Emojis, the digital images people send each other by text and social media, are reflecting the changing nature of communication today. It is little wonder then that there is a day dedicated to these icons – July 17 is officially celebrated as World Emoji Day.
The word Emojis derived from a Japanese term which translates to “picture and character” – first surfaced in 1998. Since the early days of digital communication, it’s been common practice to use emoticons as a way to express feelings. After years of using “:-)”, emojis, as we know them today, stepped into our lives. But it wasn’t until major smartphone players like Apple [and to some extent Google] integrated emojis into their operating system, that their use took off. While many believe these tools have added personality to text message conversations, others are of the opinion emojis are not apt to be used for workplace communication.
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IT consultant Saptarshi Roy believes that Emojis are natural source of communication and expression in the workplace. “We have come a long way in business communication – from the phone to email and then to text messages. Now, we’re going from text language to pictures. This trend is useful for enriching text with the kinds of things we might use our intonation or facial expressions to convey .
There are 2,666 official emojis in the Unicode Standard, as of May. Besides, there are countless unofficial emojis introduced by companies, brands and even individual celebrities. The latest was from Apple that marked World Emoji Day by releasing final versions of a few new emojis that will be part of iOS 11, which comes out this fall.
Companies have also been participating in this new trend. For example, Chevrolet has put out a press release on emoji, inviting people to decode it. Goldman Sachs tweeted completely in emoji to highlight a research report on millennials. The micro-blogging site charges companies around $1 million per piece to get customized emojis on the platform. Likewise, Snapchat spent $100 million on a company that turns your face into an emoji.
A new research suggests that Emojis lead to higher interactions in communication in the workplace. However, while using emojis in personal emails or text messages is a common practice for many people, using them in work communications should be done much more sparingly, the new research shows.
In a study from the staffing firm OfficeTeam, only a small percentage of CEOs said that regularly using emojis in work emails or texts is a good idea. Most of those in charge said they would prefer that emojis be left out of work communications altogether, or at the very least, used only in certain situations. Thirty-nine percent of those surveyed said using an emoji in any instance in a work communication is unprofessional, while 40 percent said using them is OK depending on the situation.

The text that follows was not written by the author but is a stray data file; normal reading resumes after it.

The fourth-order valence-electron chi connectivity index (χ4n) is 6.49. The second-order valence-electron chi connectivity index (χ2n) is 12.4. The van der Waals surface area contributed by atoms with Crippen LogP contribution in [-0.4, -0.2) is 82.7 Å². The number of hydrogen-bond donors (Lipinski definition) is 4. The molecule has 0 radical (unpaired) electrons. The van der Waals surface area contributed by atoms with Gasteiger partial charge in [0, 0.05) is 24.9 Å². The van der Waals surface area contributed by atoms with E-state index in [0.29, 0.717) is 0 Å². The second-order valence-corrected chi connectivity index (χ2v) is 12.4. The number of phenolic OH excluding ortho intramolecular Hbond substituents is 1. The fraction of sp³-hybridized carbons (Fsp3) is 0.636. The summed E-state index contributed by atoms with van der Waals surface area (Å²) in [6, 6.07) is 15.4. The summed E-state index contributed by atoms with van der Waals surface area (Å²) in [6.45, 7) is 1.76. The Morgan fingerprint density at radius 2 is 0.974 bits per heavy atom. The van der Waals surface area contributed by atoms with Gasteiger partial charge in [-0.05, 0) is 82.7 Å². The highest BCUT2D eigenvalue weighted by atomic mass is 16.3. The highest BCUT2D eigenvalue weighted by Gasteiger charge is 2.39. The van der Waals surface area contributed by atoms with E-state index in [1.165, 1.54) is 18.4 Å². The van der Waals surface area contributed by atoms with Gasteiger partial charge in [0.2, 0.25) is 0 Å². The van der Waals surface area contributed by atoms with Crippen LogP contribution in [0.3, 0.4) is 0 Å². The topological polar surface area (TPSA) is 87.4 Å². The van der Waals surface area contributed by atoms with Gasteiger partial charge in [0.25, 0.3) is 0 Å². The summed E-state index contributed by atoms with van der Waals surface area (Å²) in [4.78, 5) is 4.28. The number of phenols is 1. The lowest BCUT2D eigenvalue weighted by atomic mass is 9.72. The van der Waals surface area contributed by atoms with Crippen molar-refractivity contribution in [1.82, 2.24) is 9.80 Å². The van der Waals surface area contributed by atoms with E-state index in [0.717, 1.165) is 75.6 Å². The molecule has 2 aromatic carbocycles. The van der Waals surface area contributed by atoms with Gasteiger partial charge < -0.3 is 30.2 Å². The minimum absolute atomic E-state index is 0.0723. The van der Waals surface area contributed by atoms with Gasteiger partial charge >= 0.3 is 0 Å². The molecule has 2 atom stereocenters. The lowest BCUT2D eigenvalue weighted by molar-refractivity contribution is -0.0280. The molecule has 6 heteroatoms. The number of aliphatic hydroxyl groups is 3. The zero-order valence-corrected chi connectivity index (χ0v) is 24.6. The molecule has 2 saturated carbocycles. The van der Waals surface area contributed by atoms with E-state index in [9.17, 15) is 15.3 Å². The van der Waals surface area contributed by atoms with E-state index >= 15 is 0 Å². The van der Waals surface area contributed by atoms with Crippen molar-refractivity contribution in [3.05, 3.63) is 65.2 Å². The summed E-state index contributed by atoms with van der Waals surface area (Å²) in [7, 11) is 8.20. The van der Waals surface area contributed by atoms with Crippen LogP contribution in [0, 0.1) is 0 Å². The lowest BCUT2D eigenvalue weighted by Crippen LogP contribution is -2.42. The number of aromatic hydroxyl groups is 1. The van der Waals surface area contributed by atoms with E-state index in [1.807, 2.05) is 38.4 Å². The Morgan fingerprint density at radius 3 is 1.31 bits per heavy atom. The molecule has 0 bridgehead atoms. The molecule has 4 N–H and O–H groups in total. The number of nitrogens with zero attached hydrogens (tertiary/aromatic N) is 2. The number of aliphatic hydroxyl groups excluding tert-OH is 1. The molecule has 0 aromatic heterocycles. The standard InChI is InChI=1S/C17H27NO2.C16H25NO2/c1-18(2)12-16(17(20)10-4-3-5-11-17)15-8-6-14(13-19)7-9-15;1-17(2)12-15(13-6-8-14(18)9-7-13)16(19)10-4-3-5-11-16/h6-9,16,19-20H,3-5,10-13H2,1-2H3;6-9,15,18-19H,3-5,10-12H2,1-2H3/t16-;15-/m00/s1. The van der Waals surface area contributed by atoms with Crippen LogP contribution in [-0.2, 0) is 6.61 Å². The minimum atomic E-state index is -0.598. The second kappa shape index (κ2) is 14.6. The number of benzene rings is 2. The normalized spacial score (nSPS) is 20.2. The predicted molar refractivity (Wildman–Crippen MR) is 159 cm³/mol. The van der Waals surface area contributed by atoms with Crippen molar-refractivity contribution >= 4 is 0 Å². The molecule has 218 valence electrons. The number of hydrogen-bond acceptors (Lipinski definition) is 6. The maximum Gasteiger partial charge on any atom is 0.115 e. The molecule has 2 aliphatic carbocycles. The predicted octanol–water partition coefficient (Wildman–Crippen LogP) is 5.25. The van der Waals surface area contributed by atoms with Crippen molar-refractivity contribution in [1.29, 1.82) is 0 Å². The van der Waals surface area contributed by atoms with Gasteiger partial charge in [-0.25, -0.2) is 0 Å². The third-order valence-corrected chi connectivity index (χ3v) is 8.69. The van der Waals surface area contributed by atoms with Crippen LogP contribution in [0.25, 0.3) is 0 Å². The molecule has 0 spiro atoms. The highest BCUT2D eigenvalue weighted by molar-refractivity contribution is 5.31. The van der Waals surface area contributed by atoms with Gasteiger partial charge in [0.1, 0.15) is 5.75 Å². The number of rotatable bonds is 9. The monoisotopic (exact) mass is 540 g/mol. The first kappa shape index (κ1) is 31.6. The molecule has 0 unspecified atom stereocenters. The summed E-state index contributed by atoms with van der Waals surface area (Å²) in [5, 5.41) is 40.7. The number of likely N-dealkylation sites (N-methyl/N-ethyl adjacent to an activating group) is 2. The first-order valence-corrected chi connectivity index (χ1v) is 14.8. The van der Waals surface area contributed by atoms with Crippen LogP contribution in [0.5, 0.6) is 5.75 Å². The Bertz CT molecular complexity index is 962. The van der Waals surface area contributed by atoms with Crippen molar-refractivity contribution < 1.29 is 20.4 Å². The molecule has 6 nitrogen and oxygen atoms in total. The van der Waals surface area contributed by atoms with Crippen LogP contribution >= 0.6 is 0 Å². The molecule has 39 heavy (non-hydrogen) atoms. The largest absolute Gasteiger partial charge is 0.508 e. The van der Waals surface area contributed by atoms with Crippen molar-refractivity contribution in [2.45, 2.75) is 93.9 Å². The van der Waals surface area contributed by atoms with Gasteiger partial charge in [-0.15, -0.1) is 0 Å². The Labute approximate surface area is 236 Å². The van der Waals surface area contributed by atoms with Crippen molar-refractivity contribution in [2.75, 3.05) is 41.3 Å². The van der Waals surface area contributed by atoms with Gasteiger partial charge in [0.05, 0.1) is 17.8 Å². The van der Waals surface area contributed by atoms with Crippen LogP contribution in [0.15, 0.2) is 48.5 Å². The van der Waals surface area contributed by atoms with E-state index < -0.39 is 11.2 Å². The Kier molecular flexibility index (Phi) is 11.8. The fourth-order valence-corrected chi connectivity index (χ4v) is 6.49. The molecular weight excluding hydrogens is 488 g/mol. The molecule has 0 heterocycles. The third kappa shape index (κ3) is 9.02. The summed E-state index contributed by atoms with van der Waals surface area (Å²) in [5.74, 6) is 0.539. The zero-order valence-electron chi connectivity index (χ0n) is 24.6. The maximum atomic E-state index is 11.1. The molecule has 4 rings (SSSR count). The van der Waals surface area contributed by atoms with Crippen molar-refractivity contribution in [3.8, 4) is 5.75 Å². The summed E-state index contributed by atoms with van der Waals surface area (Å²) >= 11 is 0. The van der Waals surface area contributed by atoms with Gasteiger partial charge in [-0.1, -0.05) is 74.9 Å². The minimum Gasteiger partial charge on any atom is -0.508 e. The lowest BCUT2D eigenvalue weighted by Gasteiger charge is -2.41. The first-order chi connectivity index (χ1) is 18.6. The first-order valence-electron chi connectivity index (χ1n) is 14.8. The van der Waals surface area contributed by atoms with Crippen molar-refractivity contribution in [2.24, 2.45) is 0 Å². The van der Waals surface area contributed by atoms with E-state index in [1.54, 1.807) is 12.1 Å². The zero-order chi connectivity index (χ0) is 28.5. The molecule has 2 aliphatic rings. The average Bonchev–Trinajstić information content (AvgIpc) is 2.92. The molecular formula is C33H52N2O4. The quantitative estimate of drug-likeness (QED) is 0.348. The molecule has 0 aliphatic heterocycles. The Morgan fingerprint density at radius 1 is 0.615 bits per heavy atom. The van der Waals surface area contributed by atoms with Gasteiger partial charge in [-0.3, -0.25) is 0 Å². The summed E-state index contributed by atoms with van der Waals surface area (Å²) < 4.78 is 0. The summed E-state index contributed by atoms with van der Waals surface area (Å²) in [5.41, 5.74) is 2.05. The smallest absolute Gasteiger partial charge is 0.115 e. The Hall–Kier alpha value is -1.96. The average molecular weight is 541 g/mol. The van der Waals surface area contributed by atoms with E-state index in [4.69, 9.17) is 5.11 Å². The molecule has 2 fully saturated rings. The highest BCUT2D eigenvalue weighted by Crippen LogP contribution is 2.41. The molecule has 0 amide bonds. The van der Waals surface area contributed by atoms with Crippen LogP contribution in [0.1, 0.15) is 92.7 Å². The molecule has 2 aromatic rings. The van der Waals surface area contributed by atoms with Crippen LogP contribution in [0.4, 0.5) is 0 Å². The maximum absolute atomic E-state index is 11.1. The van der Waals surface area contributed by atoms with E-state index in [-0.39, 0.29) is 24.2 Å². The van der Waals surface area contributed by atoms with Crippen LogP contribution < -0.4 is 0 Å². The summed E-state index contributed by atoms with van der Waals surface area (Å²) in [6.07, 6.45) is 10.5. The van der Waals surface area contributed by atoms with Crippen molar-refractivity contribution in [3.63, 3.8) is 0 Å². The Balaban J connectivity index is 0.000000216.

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The majority of workers admitted to inserting a smiley face or other emoticon in work communications at least some of the time. But one-third of the employees surveyed said they never use emojiis and prefer to express themselves in their writing instead.
The research firm offers five tips for when and how to use emojis and emoticons at work:
Don’t go overboard. You shouldn’t be using emojis regularly. Using them all of the time could annoy others and muddle your message.
Know your audience. Consider your company’s corporate culture and your relationship with those with whom you are communicating. While including a thumbs-up icon in an email to work friend might be fine, doing so when sending messages to company leaders could easily be frowned upon.
Assess the situation. Using emoticons when discussing serious issues can appear awkward or rude. It’s best to leave emojis completely out of those types of communications.
Know your emojis. Today, there are hundreds of different emojis and emoticons. If you are going to use one, be sure not only that you know what it means, but that the person receiving it will understand the message as well. The last thing you want is for an emoji to be taken the wrong way.
Use your words. If you aren’t 100 percent sure that using an emoji will get your point across, leave it out and focus on your words. Either write out what you want to say, or have an in-person or phone conversation to discuss the topic.
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Nonetheless, the importance of emojis are rising, and the trend is here to stay. According to Ram Menon, Founder-CEO, Avaamo, “In today’s extremely cutthroat corporate world, everyone is inclined to communicating in a fashion that consumes less time but calls out effective messaging.Emoticons arewell craftedto conveyone’s mind and thoughts in just one simple character. Say a team achieves a target or an employee of the month has been called out, from a ‘thumbs up’ to ‘jackpot’ or ‘dollar’ Emoji; they are well understood.”
Emojis add that little personal touch to a digital conversation. It is the symbol that breaks the ice between two people interacting on a digital platform. In this mobile first world, our smart phone is the primary device that we use to converse with our family, friends, colleagues and acquaintance. In the workplace, where most conversations happen digitally, we don’t get the chance to share facial expressions and other nonverbal cues in our emails, they can sometimes be tougher to interpret. The addition of an emoji makes that message easier to interpret, Menon summed up.